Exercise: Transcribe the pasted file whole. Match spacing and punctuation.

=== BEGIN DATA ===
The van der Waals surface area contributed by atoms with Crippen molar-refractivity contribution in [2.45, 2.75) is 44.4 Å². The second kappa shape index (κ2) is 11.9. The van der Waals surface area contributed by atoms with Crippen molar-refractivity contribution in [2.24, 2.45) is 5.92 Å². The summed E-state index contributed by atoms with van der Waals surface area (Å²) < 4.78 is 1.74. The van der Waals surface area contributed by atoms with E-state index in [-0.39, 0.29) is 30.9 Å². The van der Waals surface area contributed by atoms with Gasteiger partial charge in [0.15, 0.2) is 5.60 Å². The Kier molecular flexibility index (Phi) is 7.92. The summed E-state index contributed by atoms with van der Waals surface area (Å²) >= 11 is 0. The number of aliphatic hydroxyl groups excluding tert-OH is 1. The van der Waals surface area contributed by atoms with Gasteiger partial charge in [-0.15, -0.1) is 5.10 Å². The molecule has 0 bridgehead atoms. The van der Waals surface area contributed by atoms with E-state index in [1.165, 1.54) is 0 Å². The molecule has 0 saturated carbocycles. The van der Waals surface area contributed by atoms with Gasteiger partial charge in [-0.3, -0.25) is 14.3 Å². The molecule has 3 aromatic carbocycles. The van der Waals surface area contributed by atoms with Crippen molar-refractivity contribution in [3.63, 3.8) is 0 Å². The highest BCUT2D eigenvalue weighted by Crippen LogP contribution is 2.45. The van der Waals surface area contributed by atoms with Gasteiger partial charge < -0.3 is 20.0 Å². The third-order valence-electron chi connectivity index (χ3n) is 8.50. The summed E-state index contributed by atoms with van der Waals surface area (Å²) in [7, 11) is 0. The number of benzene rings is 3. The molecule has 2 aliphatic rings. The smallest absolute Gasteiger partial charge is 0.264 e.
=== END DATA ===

The van der Waals surface area contributed by atoms with Crippen molar-refractivity contribution in [2.45, 2.75) is 44.4 Å². The second kappa shape index (κ2) is 11.9. The van der Waals surface area contributed by atoms with Crippen molar-refractivity contribution in [2.24, 2.45) is 5.92 Å². The summed E-state index contributed by atoms with van der Waals surface area (Å²) < 4.78 is 1.74. The van der Waals surface area contributed by atoms with E-state index in [-0.39, 0.29) is 30.9 Å². The van der Waals surface area contributed by atoms with Gasteiger partial charge in [0.15, 0.2) is 5.60 Å². The Kier molecular flexibility index (Phi) is 7.92. The summed E-state index contributed by atoms with van der Waals surface area (Å²) >= 11 is 0. The number of aliphatic hydroxyl groups excluding tert-OH is 1. The van der Waals surface area contributed by atoms with Gasteiger partial charge in [-0.15, -0.1) is 5.10 Å². The molecule has 0 bridgehead atoms. The van der Waals surface area contributed by atoms with E-state index in [1.165, 1.54) is 0 Å². The molecule has 0 saturated carbocycles. The van der Waals surface area contributed by atoms with Gasteiger partial charge in [-0.3, -0.25) is 14.3 Å². The molecule has 3 aromatic carbocycles. The van der Waals surface area contributed by atoms with Crippen molar-refractivity contribution in [3.63, 3.8) is 0 Å². The highest BCUT2D eigenvalue weighted by Crippen LogP contribution is 2.45. The van der Waals surface area contributed by atoms with Gasteiger partial charge < -0.3 is 20.0 Å². The third-order valence-electron chi connectivity index (χ3n) is 8.50. The summed E-state index contributed by atoms with van der Waals surface area (Å²) in [7, 11) is 0. The number of benzene rings is 3. The molecule has 2 aliphatic rings. The smallest absolute Gasteiger partial charge is 0.264 e.